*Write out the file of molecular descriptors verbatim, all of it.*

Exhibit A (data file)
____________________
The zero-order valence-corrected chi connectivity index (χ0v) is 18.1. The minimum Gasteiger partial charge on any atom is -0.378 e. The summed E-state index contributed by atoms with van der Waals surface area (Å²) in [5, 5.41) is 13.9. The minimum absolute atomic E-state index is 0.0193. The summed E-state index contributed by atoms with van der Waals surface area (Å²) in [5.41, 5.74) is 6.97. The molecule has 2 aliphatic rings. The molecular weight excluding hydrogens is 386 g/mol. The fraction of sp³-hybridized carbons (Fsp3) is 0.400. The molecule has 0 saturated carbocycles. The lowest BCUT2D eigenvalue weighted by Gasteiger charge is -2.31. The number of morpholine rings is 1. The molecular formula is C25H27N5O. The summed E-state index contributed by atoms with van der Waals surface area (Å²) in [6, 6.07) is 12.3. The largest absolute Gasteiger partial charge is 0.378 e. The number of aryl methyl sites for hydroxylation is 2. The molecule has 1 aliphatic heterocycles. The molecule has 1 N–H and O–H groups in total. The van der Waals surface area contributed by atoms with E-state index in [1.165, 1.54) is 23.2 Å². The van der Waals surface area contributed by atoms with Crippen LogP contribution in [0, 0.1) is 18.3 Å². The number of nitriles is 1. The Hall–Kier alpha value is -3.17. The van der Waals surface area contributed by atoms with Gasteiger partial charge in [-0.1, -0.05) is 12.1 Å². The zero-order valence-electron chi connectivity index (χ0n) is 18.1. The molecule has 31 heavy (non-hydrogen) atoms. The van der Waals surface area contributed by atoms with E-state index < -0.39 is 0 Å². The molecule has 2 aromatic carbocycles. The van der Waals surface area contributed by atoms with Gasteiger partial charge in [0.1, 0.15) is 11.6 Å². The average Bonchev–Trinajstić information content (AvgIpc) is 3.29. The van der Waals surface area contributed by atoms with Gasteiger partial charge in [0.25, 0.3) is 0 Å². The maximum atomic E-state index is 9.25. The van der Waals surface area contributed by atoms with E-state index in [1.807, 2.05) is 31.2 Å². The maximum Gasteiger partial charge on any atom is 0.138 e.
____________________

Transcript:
The zero-order valence-corrected chi connectivity index (χ0v) is 18.1. The minimum Gasteiger partial charge on any atom is -0.378 e. The summed E-state index contributed by atoms with van der Waals surface area (Å²) in [5, 5.41) is 13.9. The minimum absolute atomic E-state index is 0.0193. The summed E-state index contributed by atoms with van der Waals surface area (Å²) in [5.41, 5.74) is 6.97. The molecule has 2 aliphatic rings. The molecular weight excluding hydrogens is 386 g/mol. The fraction of sp³-hybridized carbons (Fsp3) is 0.400. The molecule has 0 saturated carbocycles. The lowest BCUT2D eigenvalue weighted by Gasteiger charge is -2.31. The number of morpholine rings is 1. The molecular formula is C25H27N5O. The summed E-state index contributed by atoms with van der Waals surface area (Å²) in [6, 6.07) is 12.3. The largest absolute Gasteiger partial charge is 0.378 e. The number of aryl methyl sites for hydroxylation is 2. The molecule has 1 aliphatic heterocycles. The molecule has 1 N–H and O–H groups in total. The van der Waals surface area contributed by atoms with E-state index in [1.165, 1.54) is 23.2 Å². The van der Waals surface area contributed by atoms with Crippen LogP contribution in [0, 0.1) is 18.3 Å². The number of nitriles is 1. The Hall–Kier alpha value is -3.17. The van der Waals surface area contributed by atoms with Gasteiger partial charge in [-0.1, -0.05) is 12.1 Å². The zero-order valence-electron chi connectivity index (χ0n) is 18.1. The molecule has 31 heavy (non-hydrogen) atoms. The van der Waals surface area contributed by atoms with E-state index < -0.39 is 0 Å². The molecule has 2 aromatic carbocycles. The van der Waals surface area contributed by atoms with Gasteiger partial charge in [0.1, 0.15) is 11.6 Å². The average Bonchev–Trinajstić information content (AvgIpc) is 3.29. The van der Waals surface area contributed by atoms with Gasteiger partial charge in [0.25, 0.3) is 0 Å². The maximum atomic E-state index is 9.25. The van der Waals surface area contributed by atoms with E-state index in [1.807, 2.05) is 31.2 Å². The maximum Gasteiger partial charge on any atom is 0.138 e.